Where to go to get help if you're being bullied

You can talk to any adult in your school about bullying.

You can ring Childline on telephone: 0800 11 11 and you can talk to them about anything that has upset you or makes you worry.

Online advice and support is available, please refer to suggested websites below:

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Domestic abuse can affect anyone. It is an incident or pattern of behaviour which is controlling, coercive, threatening, degrading and violent, including sexual violence. In the majority of cases it is by a partner or ex-partner and it can happen at any point in a relationship, including after you have split up. Sometimes it can also be a family member or carer who is carrying out this behaviour. Domestic abuse is very common and is never the fault of the person who is experiencing it. Domestic abuse is a crime.

Get help and support

If you're experiencing or have experienced domestic abuse it can be difficult to seek help and support. Often people feel scared to tell someone, especially if they are fearful of any consequences that might ensue. It is important to remember that you're not to blame.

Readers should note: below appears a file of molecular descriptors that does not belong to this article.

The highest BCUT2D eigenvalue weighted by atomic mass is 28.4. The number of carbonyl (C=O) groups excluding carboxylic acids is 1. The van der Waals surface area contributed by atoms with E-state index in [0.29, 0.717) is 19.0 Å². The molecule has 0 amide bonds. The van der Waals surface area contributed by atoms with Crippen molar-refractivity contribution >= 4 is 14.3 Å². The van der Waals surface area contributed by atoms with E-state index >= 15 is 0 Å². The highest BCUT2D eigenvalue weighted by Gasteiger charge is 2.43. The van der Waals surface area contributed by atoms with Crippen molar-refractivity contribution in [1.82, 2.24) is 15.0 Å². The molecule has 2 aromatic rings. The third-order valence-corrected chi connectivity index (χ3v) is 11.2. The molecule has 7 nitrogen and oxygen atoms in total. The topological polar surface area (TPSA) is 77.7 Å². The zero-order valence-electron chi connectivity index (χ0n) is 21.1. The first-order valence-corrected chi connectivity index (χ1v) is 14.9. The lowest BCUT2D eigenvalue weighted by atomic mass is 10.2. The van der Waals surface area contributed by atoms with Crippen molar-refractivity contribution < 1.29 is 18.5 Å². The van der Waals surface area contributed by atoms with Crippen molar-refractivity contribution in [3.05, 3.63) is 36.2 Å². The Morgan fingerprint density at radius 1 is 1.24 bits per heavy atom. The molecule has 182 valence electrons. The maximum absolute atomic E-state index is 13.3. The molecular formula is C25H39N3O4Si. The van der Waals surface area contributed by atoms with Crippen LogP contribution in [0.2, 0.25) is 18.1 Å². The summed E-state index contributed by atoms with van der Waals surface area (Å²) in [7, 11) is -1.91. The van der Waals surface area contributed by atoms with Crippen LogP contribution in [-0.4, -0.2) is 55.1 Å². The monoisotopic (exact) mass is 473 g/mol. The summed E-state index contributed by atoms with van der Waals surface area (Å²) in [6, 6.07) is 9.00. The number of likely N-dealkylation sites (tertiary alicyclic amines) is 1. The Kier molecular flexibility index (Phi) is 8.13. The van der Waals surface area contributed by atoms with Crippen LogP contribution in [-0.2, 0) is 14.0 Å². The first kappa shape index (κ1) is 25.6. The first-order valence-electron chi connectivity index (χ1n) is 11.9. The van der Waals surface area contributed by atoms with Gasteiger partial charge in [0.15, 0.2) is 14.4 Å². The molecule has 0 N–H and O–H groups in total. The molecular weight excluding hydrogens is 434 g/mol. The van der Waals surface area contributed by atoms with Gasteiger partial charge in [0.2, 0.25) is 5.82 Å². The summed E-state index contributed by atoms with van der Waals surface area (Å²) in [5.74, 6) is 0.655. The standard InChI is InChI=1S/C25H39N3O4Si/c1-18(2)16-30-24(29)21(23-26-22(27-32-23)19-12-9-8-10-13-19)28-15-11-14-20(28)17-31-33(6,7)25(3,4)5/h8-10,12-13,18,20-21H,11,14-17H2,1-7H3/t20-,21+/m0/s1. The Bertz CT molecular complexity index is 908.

If you're in immediate danger call the Police on telephone: 999 and try to get to a safe place.

Independent Domestic Abuse Service (IDAS) have lots of useful information on their website including information to help you decide whether the relationship you are in is a good, healthy relationship.  You can call them for advice and support on telephone: 03000 110110  or email: [email protected]. They also have a free and confidential 24 hour helpline on telephone: 0808 2000 247.

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If you have been sexually assaulted, whether as an adult or a young person, it's important to remember that it wasn't your fault. Sexual violence is a crime, no matter who commits it or where it happens. Don't be afraid to get help.